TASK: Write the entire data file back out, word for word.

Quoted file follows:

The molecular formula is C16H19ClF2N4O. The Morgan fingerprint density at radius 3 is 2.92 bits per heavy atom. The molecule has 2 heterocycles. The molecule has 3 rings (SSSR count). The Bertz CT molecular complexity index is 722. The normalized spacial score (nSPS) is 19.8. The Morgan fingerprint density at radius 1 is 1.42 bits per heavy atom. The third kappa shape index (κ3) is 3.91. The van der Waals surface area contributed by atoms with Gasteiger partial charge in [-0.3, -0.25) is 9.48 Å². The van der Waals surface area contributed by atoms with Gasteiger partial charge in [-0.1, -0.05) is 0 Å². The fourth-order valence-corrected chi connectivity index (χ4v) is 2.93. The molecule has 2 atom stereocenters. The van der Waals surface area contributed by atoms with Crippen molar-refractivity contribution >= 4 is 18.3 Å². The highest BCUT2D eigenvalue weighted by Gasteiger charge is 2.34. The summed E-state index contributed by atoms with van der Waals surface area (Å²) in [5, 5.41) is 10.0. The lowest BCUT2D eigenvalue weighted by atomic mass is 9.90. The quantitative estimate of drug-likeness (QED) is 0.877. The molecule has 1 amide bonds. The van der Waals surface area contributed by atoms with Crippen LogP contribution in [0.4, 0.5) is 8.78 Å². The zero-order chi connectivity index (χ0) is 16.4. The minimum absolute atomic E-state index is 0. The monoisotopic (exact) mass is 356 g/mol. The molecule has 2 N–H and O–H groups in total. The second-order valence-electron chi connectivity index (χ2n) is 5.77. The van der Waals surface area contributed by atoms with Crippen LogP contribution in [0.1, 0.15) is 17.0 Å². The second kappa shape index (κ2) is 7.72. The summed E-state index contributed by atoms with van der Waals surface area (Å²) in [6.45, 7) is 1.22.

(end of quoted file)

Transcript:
The molecular formula is C16H19ClF2N4O. The Morgan fingerprint density at radius 3 is 2.92 bits per heavy atom. The molecule has 2 heterocycles. The molecule has 3 rings (SSSR count). The Bertz CT molecular complexity index is 722. The normalized spacial score (nSPS) is 19.8. The Morgan fingerprint density at radius 1 is 1.42 bits per heavy atom. The third kappa shape index (κ3) is 3.91. The van der Waals surface area contributed by atoms with Gasteiger partial charge in [-0.3, -0.25) is 9.48 Å². The van der Waals surface area contributed by atoms with Gasteiger partial charge in [-0.1, -0.05) is 0 Å². The fourth-order valence-corrected chi connectivity index (χ4v) is 2.93. The molecule has 2 atom stereocenters. The van der Waals surface area contributed by atoms with Crippen molar-refractivity contribution >= 4 is 18.3 Å². The highest BCUT2D eigenvalue weighted by Gasteiger charge is 2.34. The summed E-state index contributed by atoms with van der Waals surface area (Å²) in [5, 5.41) is 10.0. The lowest BCUT2D eigenvalue weighted by atomic mass is 9.90. The quantitative estimate of drug-likeness (QED) is 0.877. The molecule has 1 amide bonds. The van der Waals surface area contributed by atoms with Crippen LogP contribution in [0.4, 0.5) is 8.78 Å². The zero-order chi connectivity index (χ0) is 16.4. The minimum absolute atomic E-state index is 0. The monoisotopic (exact) mass is 356 g/mol. The molecule has 2 N–H and O–H groups in total. The second-order valence-electron chi connectivity index (χ2n) is 5.77. The van der Waals surface area contributed by atoms with Crippen LogP contribution in [0.1, 0.15) is 17.0 Å². The second kappa shape index (κ2) is 7.72. The summed E-state index contributed by atoms with van der Waals surface area (Å²) in [6.45, 7) is 1.22.